It was an odd announcement in a way. When Scotland released the 42 names in the wider training squad ahead of the upcoming World Cup, the focus was probably more on those who were missing than the three uncapped players who made the cut.
Chief among them was Richie Gray who is getting back to some sort of form after a long injury lay-off. It made a lot fewer headlines but, one week after brother Jonny broke the record for tackles in a Pro14 game with 43 against Leinster, Big Richie managed 19 against the same Irish opposition, in the Champions Cup semi-final, the second highest count on the day.
Glasgow’s Scott Cummings is his rival for that last place and also the form lock in Scotland, so it would make sense to add them both for now and delay the decision on who gets the final nod.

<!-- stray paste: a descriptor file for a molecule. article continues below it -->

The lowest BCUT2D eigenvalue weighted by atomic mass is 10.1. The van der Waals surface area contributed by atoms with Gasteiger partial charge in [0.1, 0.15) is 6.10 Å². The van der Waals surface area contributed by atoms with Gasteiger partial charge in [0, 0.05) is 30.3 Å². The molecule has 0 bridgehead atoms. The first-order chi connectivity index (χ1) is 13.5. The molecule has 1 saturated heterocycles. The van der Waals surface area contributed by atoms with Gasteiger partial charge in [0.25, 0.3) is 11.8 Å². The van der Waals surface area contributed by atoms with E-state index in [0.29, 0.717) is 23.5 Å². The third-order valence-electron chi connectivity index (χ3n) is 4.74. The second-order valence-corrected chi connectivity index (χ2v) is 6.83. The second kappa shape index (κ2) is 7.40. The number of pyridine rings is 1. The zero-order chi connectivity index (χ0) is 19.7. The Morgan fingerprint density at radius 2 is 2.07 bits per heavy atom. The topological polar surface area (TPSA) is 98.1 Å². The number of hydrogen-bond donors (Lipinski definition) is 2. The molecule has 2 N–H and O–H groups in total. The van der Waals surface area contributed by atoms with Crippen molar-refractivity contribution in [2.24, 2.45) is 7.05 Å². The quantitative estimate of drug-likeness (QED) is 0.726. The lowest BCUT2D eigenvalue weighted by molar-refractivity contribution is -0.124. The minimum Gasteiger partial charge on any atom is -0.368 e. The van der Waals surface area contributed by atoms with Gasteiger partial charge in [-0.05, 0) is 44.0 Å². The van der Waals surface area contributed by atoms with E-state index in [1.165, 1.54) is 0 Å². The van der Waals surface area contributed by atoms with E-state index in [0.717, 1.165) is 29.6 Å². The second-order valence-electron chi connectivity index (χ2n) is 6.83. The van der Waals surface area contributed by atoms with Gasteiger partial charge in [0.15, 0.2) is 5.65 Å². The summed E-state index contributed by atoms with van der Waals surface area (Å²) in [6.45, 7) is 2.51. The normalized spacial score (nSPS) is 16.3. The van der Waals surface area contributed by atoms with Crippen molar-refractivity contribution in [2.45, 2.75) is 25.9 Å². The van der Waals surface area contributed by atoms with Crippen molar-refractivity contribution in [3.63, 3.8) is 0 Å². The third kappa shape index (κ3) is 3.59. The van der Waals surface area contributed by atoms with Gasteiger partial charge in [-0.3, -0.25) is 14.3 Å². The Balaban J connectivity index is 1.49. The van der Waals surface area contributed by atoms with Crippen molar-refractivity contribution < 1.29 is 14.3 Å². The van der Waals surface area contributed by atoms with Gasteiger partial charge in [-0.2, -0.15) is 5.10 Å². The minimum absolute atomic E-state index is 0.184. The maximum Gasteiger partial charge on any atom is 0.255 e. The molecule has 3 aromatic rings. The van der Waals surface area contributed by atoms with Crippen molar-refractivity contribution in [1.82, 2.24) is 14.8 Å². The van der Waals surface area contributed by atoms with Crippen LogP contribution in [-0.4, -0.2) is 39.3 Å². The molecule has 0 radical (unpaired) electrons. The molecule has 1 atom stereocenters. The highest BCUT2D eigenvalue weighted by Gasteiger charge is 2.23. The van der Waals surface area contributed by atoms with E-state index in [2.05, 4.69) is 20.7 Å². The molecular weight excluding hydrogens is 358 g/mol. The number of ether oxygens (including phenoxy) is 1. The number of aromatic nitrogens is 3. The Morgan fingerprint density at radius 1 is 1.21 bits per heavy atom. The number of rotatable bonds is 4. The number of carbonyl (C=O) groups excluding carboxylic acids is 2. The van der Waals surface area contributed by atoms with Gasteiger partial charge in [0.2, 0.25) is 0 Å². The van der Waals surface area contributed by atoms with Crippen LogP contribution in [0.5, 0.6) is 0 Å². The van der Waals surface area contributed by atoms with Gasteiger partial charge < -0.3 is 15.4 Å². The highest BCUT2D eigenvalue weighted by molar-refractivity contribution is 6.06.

The other big loser was Alex Dunbar, who was starting for Scotland only last November. He has had a wretched time with injury but Gregor Townsend prefers a Kiwi-style second receiver/distributor at inside centre rather than a strike runner, never mind that Ma’a Nonu has 103 caps, most of them in that position, for the most ambitious, high-tempo team in the world. “Alex is unlucky,” Townsend asserted, and no one was going to argue with him.
Assuming Sam Johnson, Huw Jones and Duncan Taylor are all fit and selected, that leaves Townsend with two “playmake” options for a fourth centre, an old favourite in Peter Horne or a new one in Rory Hutchinson, both of whom play a second receiver/distributor role and can step in at 10 if needs be, although Horne has never prospered in that position at international level. They are too similar in style for both to go to Japan and, from the way Townsend was talking, the uncapped Northampton Saint appears to be in the box seat. If Taylor’s body succumbs to injury again, the uncapped South African Kyle Steyn could leapfrog his rivals to add some defensive solidity.